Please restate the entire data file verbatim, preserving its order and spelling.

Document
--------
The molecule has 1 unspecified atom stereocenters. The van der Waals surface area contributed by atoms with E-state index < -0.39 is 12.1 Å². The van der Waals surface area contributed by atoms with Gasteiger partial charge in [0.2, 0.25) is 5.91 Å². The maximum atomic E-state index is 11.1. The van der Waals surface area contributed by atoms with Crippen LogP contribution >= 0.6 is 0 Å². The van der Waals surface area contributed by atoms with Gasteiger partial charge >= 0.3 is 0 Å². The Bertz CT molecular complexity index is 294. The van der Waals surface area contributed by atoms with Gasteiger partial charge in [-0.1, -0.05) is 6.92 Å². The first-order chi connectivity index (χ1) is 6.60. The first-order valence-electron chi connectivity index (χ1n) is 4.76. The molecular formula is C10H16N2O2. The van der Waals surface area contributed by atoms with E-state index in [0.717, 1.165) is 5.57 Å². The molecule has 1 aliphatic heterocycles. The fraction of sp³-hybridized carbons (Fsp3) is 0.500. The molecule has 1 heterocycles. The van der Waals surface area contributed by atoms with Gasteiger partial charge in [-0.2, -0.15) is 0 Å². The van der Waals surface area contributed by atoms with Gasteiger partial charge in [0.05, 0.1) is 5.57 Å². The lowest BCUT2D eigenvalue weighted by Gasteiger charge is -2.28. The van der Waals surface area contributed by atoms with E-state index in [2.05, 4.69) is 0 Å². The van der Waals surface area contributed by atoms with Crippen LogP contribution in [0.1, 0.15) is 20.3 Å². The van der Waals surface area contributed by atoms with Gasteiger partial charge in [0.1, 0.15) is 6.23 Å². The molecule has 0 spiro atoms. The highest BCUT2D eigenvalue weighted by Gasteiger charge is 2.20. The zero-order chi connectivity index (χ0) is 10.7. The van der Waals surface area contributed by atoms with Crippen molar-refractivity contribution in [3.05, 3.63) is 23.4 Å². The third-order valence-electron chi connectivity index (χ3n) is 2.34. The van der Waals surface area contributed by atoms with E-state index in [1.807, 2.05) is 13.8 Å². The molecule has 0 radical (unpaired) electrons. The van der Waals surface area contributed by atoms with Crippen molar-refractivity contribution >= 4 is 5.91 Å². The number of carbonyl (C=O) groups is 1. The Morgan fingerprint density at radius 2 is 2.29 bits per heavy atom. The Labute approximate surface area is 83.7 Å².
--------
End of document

The molecule has 1 unspecified atom stereocenters. The van der Waals surface area contributed by atoms with E-state index < -0.39 is 12.1 Å². The van der Waals surface area contributed by atoms with Gasteiger partial charge in [0.2, 0.25) is 5.91 Å². The maximum atomic E-state index is 11.1. The van der Waals surface area contributed by atoms with Crippen LogP contribution >= 0.6 is 0 Å². The van der Waals surface area contributed by atoms with Gasteiger partial charge >= 0.3 is 0 Å². The Bertz CT molecular complexity index is 294. The van der Waals surface area contributed by atoms with Gasteiger partial charge in [-0.1, -0.05) is 6.92 Å². The first-order chi connectivity index (χ1) is 6.60. The first-order valence-electron chi connectivity index (χ1n) is 4.76. The molecular formula is C10H16N2O2. The van der Waals surface area contributed by atoms with E-state index in [0.717, 1.165) is 5.57 Å². The molecule has 1 aliphatic heterocycles. The fraction of sp³-hybridized carbons (Fsp3) is 0.500. The molecule has 1 heterocycles. The van der Waals surface area contributed by atoms with Gasteiger partial charge in [-0.2, -0.15) is 0 Å². The van der Waals surface area contributed by atoms with Gasteiger partial charge in [0.05, 0.1) is 5.57 Å². The lowest BCUT2D eigenvalue weighted by Gasteiger charge is -2.28. The van der Waals surface area contributed by atoms with E-state index in [2.05, 4.69) is 0 Å². The van der Waals surface area contributed by atoms with Crippen LogP contribution in [0.1, 0.15) is 20.3 Å². The van der Waals surface area contributed by atoms with Gasteiger partial charge in [0.1, 0.15) is 6.23 Å². The molecule has 0 spiro atoms. The highest BCUT2D eigenvalue weighted by Gasteiger charge is 2.20. The zero-order chi connectivity index (χ0) is 10.7. The van der Waals surface area contributed by atoms with Crippen molar-refractivity contribution in [3.05, 3.63) is 23.4 Å². The third-order valence-electron chi connectivity index (χ3n) is 2.34. The van der Waals surface area contributed by atoms with E-state index in [1.807, 2.05) is 13.8 Å². The molecule has 0 radical (unpaired) electrons. The van der Waals surface area contributed by atoms with Crippen molar-refractivity contribution >= 4 is 5.91 Å². The number of carbonyl (C=O) groups is 1. The Morgan fingerprint density at radius 2 is 2.29 bits per heavy atom. The Labute approximate surface area is 83.7 Å².